I was a VP at EMC's biggest competitor, Hitachi Data Systems. (Yeah, I know you guys think it's IBM; just goes to show how little you know about enterprise storage.)
I read the article, and it looks like same-o, same-o to me. You get a new model that develops a serious intermittent problem. You diagnose by changing out components and units to isolate the defect. Once you figured out what was buggy, you come up with a correction plan (longterm) and a band-aide (short-term.)
Sounds like that's what happened here. Quoting from the article:
" State officials say they have no idea whether EMC initially provided them with an older unit containing a defective chip because EMC technicians worked on one malfunctioning computer many times and may eventually have upgraded it by replacing key components.
However, they dispute Wade's claim that EMC defrauded the state out of $250,000 because they said they never paid additional money for the upgraded model after EMC charged the state about $1.7 million for two Symmetrix units.
"We believe, from all indications, we got everything we ordered," said Walt Callahan, Ohio's deputy chief information officer...."
The state rep subsequently confirmed that "There have been no crashes in recent months."
EMC might not have been open and above-board in telling the customer about the chip defect immediately, but it sure doesn't look like fraud. More like bad PR.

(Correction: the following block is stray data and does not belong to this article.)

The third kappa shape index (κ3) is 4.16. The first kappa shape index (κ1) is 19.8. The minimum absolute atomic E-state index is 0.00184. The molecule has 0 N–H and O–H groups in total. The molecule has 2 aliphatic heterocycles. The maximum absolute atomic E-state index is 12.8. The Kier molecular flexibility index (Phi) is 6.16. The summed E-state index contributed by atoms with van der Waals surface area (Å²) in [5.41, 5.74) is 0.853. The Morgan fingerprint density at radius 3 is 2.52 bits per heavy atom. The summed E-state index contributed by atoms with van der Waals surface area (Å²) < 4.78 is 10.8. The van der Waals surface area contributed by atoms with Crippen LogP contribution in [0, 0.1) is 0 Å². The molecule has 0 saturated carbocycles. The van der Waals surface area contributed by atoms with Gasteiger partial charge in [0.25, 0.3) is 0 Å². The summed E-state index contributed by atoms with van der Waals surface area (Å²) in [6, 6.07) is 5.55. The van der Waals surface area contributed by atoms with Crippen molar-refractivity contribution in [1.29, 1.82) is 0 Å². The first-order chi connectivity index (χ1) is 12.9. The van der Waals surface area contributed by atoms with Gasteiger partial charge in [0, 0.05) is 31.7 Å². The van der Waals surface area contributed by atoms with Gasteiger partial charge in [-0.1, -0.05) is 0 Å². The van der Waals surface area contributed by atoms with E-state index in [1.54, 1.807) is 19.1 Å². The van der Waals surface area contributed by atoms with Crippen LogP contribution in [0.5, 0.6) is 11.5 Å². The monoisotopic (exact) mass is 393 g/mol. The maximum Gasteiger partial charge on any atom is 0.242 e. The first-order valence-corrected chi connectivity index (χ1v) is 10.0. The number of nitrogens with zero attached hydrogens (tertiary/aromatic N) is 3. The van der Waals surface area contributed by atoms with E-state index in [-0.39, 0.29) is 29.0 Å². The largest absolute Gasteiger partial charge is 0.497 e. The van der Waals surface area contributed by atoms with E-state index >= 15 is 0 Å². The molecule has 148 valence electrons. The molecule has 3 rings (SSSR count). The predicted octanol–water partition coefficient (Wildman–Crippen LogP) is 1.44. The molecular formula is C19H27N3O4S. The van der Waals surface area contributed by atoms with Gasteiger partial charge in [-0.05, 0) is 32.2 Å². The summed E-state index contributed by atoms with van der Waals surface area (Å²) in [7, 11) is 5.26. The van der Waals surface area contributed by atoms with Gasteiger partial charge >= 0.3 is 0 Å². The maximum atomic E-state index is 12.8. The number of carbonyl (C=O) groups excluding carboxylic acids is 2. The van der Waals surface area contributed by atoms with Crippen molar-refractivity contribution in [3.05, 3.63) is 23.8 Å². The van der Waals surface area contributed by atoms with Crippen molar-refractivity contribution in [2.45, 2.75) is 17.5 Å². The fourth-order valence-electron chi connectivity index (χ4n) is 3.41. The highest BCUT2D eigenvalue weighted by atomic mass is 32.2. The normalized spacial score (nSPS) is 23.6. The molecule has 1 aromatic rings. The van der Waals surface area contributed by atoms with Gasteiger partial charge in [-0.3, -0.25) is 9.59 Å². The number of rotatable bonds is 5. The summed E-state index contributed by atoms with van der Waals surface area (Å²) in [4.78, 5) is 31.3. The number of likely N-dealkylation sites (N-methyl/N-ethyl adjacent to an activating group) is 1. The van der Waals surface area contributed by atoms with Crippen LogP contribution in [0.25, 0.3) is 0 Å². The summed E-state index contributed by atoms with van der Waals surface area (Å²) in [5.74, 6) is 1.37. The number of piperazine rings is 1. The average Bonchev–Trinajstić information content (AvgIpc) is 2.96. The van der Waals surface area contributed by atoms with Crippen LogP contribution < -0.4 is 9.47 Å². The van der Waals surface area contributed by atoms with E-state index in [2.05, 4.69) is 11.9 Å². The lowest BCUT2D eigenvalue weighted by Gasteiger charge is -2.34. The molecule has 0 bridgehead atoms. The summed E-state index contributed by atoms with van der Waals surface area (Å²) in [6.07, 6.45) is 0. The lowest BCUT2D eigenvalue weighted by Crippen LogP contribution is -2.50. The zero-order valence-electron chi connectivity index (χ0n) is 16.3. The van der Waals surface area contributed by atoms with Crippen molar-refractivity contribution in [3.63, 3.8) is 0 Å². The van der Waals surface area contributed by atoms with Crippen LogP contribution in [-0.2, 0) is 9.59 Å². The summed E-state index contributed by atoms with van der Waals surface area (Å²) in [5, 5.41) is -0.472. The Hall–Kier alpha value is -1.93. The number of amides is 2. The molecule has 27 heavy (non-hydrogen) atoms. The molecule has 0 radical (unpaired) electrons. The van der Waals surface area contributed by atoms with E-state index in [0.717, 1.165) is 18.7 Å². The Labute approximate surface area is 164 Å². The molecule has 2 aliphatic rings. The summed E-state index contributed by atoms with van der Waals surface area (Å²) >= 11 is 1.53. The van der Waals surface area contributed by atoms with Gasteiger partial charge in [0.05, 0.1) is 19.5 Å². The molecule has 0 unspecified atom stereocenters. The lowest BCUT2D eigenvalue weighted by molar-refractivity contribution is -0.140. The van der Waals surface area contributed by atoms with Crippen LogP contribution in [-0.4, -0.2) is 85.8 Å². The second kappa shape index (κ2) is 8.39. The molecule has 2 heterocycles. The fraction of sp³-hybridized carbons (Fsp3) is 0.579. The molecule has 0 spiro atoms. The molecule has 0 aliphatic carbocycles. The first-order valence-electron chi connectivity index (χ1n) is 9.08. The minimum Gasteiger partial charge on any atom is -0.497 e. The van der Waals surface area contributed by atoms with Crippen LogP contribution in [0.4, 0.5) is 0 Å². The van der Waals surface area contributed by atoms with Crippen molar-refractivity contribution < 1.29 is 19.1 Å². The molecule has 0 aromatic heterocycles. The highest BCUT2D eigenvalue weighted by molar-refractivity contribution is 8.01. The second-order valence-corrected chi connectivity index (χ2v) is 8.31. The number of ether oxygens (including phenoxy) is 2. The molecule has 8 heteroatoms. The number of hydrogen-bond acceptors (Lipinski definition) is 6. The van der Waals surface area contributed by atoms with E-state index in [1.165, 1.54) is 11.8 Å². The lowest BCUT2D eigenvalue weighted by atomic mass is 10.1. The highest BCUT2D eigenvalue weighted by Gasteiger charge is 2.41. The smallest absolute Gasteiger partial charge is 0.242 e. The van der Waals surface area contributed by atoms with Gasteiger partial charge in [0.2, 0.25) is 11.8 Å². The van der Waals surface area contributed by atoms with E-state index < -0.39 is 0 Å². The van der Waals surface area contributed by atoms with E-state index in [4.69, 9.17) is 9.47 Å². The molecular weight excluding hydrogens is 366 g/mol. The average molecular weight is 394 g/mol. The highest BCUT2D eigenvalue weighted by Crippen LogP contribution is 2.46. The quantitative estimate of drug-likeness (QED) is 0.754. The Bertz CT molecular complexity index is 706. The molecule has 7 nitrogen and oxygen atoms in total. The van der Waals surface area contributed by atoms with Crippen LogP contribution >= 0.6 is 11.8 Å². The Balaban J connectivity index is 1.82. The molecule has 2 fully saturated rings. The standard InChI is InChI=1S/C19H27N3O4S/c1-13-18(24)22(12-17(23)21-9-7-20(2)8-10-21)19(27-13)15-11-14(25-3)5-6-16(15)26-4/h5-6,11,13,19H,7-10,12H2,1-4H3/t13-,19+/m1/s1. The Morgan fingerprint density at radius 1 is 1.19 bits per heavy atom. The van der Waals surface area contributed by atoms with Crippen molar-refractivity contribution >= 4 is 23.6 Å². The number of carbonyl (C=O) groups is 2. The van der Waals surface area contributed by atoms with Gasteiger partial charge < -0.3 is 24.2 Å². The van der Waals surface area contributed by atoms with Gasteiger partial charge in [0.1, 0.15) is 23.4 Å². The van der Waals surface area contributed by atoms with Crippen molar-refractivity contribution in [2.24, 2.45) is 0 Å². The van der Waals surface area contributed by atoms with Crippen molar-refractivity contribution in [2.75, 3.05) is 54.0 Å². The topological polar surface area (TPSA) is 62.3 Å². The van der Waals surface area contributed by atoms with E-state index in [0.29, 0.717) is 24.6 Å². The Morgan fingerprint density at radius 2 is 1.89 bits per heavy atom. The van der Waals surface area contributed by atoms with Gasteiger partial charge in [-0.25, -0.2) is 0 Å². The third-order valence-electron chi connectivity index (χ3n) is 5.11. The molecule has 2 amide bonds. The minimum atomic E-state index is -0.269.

Now, someone tell me how a $1.7MM transaction where $250,000 is at issue (never paid), is going to bankrupt a company with $7BB in cash.
BTW, if the defect was so bad, why was it reported in just these few installations?
Do you really think all this bad publicity is really true ? Bank One stated that EMC demonstrated the highest level of performance in quality, integrity, delivery and innovation. Read the following concerning Bank One's relationship with EMC in year 2003 :
EMC Receives Bank One 2003 IT Supplier of the Year Award
Hopkinton, Mass.- Thursday, January 22, 2004
EMC Corporation announced today that Bank One named EMC "2003 IT Supplier of the Year" at its Information Technology Supplier Event, held at Bank One Plaza in Chicago.
The IT Supplier of the Year Award recognizes one Bank One IT supplier that has demonstrated the highest level of performance in quality, integrity, delivery and innovation.
The winner must exhibit "best-in-class" performance in several key areas, including back-office compliance, service-level agreements, account team and supplier personnel, diversity, and satisfaction with products and services.
"EMC's dedication is helping Bank One become a world-class organization," said Joel Spieth of the Enterprise Midrange Group at Bank One. "They provide us with high production availability, and service, and their account team is always looking for savings opportunities for Bank One. They work hard to understand our business, and deserve to be honored as the 2003 IT Supplier of the Year for Bank One."